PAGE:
Suzanne Charlton, a descendant of Father of Confederation John Mercer Johnson holds a photo of her famous relative. Colin MacLean/Journal Pioneer
SUMMERSIDE – It is a rare individual who can say their family helped found one of the world’s great democracies – but at least one Summerside woman can do so.
Suzanne Charlton is the great great great great granddaughter (on her mother’s side) of John Mercer Johnson, a New Brunswick politician, lawyer and one of the Fathers of Confederation.
Originally from Montreal, Charlton is a retired social worker and currently resides in Summerside.
She’s also something of a family historian for her far-flung clan.
“I’m just very proud of him,” she said of her notable ancestor.
She said her whole family grew up knowing about Johnson and hearing the stories of his involvement in the movement towards Confederation – as well as his penchant for drinking and other quirky tales.
She’s always loved those stories, considering it a real privilege to have grown up with them.
“I’m a passionate Canadian and I think we need to say ‘thank you, God,’ that we are living in a great country. Because as nutty as our politics are … at least we have the rule of law and a relatively safe lifestyle,” she said.
What Johnson and the other Fathers accomplished deserves all the attention it’s getting this year, she said, referring to the celebrations ongoing all this year on P.E.I. to celebrate the 1864 Charlottetown Conference.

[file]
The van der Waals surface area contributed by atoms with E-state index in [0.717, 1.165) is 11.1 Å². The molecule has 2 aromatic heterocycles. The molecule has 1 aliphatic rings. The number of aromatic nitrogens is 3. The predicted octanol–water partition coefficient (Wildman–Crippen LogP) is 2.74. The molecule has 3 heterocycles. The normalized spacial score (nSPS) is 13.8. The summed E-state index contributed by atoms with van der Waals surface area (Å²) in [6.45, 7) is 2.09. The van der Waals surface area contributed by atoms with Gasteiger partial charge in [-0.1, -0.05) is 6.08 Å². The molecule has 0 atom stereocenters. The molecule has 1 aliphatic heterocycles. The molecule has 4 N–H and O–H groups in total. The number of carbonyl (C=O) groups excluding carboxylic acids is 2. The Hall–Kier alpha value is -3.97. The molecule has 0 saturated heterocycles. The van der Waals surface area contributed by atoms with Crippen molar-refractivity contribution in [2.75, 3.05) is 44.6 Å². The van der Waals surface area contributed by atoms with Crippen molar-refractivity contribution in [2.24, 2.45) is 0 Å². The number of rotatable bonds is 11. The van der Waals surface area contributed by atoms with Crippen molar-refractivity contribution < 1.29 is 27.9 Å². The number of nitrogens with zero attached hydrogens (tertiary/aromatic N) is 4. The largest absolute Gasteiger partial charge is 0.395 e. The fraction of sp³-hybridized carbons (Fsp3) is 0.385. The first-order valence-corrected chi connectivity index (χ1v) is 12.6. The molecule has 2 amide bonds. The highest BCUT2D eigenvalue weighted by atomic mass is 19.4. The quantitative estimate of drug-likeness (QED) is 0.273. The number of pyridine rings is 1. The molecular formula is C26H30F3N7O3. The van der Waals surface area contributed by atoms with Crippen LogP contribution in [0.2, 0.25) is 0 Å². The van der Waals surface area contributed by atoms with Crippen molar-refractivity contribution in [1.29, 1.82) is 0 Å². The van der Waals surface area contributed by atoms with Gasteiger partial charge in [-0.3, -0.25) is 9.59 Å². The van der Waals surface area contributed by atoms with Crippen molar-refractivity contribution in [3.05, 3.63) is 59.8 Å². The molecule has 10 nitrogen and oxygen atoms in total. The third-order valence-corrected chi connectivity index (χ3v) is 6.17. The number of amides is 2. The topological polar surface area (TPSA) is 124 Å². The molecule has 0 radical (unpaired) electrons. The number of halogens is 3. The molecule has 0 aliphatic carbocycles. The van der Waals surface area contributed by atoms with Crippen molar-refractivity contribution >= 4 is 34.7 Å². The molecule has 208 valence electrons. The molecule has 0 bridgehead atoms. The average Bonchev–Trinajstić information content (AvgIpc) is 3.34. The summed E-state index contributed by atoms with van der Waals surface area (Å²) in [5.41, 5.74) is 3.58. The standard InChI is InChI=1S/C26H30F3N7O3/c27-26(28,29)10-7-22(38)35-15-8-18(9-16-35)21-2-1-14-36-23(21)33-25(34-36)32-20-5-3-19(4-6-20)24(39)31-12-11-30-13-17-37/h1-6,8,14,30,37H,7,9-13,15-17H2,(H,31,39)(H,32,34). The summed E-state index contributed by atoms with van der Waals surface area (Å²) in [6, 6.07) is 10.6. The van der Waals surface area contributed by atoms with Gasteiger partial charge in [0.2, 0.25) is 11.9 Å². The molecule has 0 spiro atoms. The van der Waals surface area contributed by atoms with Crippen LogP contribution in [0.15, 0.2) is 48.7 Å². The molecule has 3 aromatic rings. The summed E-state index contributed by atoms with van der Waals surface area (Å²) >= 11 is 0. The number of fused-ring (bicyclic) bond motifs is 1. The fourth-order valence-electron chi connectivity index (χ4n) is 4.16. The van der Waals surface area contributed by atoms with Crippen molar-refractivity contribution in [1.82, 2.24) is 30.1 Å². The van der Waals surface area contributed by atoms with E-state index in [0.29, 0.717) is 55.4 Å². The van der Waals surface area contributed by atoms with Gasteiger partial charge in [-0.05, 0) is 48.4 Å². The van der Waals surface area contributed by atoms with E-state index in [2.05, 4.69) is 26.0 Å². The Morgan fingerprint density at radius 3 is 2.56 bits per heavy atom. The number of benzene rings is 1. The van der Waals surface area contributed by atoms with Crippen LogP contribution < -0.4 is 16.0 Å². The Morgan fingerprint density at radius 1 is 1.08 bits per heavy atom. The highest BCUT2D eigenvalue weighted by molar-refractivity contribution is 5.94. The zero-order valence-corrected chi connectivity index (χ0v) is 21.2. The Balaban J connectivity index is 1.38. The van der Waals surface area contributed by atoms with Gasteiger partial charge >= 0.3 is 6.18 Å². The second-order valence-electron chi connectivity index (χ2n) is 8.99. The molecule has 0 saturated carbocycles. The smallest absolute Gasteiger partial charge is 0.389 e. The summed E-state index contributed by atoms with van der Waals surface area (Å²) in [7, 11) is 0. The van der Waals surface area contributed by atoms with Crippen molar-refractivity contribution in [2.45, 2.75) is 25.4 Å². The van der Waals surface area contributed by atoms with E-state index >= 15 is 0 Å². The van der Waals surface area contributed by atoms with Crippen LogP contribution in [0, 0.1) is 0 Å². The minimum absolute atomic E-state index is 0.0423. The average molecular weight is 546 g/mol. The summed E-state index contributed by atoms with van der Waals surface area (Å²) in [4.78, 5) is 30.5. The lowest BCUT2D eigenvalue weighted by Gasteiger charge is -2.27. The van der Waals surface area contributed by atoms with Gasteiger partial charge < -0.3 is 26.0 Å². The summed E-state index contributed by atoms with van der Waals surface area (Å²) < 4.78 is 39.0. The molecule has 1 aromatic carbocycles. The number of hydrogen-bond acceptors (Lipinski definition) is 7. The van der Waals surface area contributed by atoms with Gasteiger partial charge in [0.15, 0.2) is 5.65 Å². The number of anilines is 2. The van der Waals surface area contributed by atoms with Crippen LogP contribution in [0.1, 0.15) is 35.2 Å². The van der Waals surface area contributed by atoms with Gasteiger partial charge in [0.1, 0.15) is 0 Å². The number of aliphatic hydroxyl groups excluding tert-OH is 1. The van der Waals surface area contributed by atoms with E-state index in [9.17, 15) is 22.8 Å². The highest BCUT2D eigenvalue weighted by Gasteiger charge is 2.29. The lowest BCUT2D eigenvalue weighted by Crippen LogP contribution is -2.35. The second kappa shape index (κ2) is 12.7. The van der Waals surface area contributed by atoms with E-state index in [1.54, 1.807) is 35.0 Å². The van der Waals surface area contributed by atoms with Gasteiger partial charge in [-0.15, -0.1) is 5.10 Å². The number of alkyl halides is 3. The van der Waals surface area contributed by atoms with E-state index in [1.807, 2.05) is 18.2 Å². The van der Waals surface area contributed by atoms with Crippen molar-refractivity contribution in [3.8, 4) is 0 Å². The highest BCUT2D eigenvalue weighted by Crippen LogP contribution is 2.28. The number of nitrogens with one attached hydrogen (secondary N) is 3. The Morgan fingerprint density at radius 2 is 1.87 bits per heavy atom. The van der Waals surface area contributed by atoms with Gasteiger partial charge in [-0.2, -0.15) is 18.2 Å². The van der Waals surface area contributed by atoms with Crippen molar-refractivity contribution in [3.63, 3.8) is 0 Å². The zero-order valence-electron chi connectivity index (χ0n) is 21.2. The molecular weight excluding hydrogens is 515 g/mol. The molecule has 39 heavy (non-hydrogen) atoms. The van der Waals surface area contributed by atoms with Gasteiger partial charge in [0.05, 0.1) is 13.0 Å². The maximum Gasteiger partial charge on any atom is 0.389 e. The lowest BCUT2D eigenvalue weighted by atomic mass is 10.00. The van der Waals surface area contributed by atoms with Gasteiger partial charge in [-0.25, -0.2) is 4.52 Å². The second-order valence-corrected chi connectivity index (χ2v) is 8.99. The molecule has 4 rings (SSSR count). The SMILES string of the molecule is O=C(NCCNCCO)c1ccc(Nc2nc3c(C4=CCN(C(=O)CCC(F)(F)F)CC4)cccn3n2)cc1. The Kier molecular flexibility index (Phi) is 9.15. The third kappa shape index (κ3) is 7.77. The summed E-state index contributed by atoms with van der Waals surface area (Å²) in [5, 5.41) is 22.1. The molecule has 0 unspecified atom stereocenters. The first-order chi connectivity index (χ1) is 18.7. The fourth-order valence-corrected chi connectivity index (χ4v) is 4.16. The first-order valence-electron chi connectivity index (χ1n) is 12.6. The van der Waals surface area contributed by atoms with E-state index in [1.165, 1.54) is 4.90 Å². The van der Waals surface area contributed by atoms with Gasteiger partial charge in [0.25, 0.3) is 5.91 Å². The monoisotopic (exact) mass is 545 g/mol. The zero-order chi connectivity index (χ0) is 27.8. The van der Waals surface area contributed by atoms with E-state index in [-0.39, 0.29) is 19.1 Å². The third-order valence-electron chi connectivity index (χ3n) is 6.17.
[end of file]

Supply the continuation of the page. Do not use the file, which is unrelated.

But she does wonder if anyone is really learning anything about that moment in history, or just enjoying all the free concerts and activities.
“I think it’s great – but I just wonder: how does the public buy into it? I mean I buy into it because I have that connection. But what about the children? What do they think about it? But I mean it’s great they’re having a celebration,” she addded.
Regardless, she said, it’s nice to think that someone in your family is having a bit of a fuss made over them.
It’s a nice story to tell the kids, she added.
“We’re honoured that this guy right here,” she touches his picture, “stood up and said, ‘OK guys, let’s get it together.”
According to Library and Archives Canada, Johnson was born in Liverpool, England, in October of 1818 and moved to join his father in Chatham, New Brunswick, in 1821.
He became a full-fledged lawyer in 1838 and married Henrietta Shirref in 1845. They had 12 children, six of whom survived into adulthood.
He was first elected to the New Brunswick legislature in 1850 and was a supporter of Confederation with the other British North American colonies.
He represented New Brunswick at the Charlottetown, Quebec City and London, England, meetings that led to the formation of Canada.
After Confederation, he was elected as an MP but died in 1868, about one year after taking office.